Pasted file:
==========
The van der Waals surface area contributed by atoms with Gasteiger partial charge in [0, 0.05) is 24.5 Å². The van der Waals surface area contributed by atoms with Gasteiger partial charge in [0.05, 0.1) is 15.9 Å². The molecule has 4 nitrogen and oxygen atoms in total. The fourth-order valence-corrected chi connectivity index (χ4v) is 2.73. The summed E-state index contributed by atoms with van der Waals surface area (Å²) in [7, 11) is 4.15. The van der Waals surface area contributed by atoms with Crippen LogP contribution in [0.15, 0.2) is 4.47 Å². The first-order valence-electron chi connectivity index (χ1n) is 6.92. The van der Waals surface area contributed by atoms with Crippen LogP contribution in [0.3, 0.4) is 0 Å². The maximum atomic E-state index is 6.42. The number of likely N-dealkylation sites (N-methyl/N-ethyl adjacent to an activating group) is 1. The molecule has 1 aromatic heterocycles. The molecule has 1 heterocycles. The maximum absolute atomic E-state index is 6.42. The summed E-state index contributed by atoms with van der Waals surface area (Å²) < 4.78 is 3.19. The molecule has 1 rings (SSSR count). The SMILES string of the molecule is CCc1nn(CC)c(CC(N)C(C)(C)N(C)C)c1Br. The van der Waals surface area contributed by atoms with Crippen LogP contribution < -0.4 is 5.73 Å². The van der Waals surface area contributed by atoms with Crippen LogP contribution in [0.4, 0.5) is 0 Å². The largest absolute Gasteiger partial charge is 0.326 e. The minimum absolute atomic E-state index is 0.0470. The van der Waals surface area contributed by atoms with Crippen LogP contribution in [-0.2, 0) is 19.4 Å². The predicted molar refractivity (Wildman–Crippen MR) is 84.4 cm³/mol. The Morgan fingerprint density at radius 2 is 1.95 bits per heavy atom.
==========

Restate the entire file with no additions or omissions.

The van der Waals surface area contributed by atoms with Gasteiger partial charge in [0, 0.05) is 24.5 Å². The van der Waals surface area contributed by atoms with Gasteiger partial charge in [0.05, 0.1) is 15.9 Å². The molecule has 4 nitrogen and oxygen atoms in total. The fourth-order valence-corrected chi connectivity index (χ4v) is 2.73. The summed E-state index contributed by atoms with van der Waals surface area (Å²) in [7, 11) is 4.15. The van der Waals surface area contributed by atoms with Crippen LogP contribution in [0.15, 0.2) is 4.47 Å². The first-order valence-electron chi connectivity index (χ1n) is 6.92. The van der Waals surface area contributed by atoms with Crippen LogP contribution in [0.3, 0.4) is 0 Å². The maximum atomic E-state index is 6.42. The number of likely N-dealkylation sites (N-methyl/N-ethyl adjacent to an activating group) is 1. The molecule has 1 aromatic heterocycles. The molecule has 1 heterocycles. The maximum absolute atomic E-state index is 6.42. The summed E-state index contributed by atoms with van der Waals surface area (Å²) < 4.78 is 3.19. The molecule has 1 rings (SSSR count). The SMILES string of the molecule is CCc1nn(CC)c(CC(N)C(C)(C)N(C)C)c1Br. The van der Waals surface area contributed by atoms with Crippen LogP contribution < -0.4 is 5.73 Å². The van der Waals surface area contributed by atoms with Crippen LogP contribution in [0.4, 0.5) is 0 Å². The largest absolute Gasteiger partial charge is 0.326 e. The minimum absolute atomic E-state index is 0.0470. The van der Waals surface area contributed by atoms with Crippen LogP contribution in [-0.2, 0) is 19.4 Å². The predicted molar refractivity (Wildman–Crippen MR) is 84.4 cm³/mol. The Morgan fingerprint density at radius 2 is 1.95 bits per heavy atom.